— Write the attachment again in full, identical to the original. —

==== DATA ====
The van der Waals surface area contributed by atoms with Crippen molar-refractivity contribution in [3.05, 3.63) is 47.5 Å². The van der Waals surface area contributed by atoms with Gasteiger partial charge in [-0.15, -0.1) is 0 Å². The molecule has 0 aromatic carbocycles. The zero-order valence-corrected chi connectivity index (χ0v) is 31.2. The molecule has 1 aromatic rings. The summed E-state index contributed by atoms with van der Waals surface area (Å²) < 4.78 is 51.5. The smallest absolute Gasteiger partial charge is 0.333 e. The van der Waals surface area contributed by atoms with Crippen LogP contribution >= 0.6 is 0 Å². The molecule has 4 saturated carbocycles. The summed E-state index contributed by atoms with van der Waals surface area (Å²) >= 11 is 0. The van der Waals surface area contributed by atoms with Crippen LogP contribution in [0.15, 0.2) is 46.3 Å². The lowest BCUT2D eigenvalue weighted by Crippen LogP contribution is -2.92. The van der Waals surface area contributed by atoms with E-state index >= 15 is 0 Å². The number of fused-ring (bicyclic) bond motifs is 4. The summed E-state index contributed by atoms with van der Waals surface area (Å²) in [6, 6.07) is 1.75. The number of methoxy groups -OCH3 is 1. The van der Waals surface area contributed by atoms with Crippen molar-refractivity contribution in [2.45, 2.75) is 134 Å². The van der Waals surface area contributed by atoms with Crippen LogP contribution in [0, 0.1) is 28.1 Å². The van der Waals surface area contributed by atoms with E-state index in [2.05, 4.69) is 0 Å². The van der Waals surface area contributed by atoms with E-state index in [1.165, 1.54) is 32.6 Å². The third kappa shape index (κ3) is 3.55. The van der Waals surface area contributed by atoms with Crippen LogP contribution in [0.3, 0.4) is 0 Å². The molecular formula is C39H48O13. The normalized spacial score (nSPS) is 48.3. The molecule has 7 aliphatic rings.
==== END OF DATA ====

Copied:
The van der Waals surface area contributed by atoms with Crippen molar-refractivity contribution in [3.05, 3.63) is 47.5 Å². The van der Waals surface area contributed by atoms with Gasteiger partial charge in [-0.15, -0.1) is 0 Å². The molecule has 0 aromatic carbocycles. The zero-order valence-corrected chi connectivity index (χ0v) is 31.2. The molecule has 1 aromatic rings. The summed E-state index contributed by atoms with van der Waals surface area (Å²) < 4.78 is 51.5. The smallest absolute Gasteiger partial charge is 0.333 e. The van der Waals surface area contributed by atoms with Crippen LogP contribution >= 0.6 is 0 Å². The molecule has 4 saturated carbocycles. The summed E-state index contributed by atoms with van der Waals surface area (Å²) >= 11 is 0. The van der Waals surface area contributed by atoms with Crippen LogP contribution in [0.15, 0.2) is 46.3 Å². The lowest BCUT2D eigenvalue weighted by Crippen LogP contribution is -2.92. The van der Waals surface area contributed by atoms with E-state index >= 15 is 0 Å². The number of fused-ring (bicyclic) bond motifs is 4. The summed E-state index contributed by atoms with van der Waals surface area (Å²) in [6, 6.07) is 1.75. The number of methoxy groups -OCH3 is 1. The van der Waals surface area contributed by atoms with Crippen molar-refractivity contribution in [2.45, 2.75) is 134 Å². The van der Waals surface area contributed by atoms with Crippen LogP contribution in [0, 0.1) is 28.1 Å². The van der Waals surface area contributed by atoms with E-state index in [2.05, 4.69) is 0 Å². The van der Waals surface area contributed by atoms with E-state index in [1.165, 1.54) is 32.6 Å². The third kappa shape index (κ3) is 3.55. The van der Waals surface area contributed by atoms with Crippen LogP contribution in [0.3, 0.4) is 0 Å². The molecular formula is C39H48O13. The normalized spacial score (nSPS) is 48.3. The molecule has 7 aliphatic rings.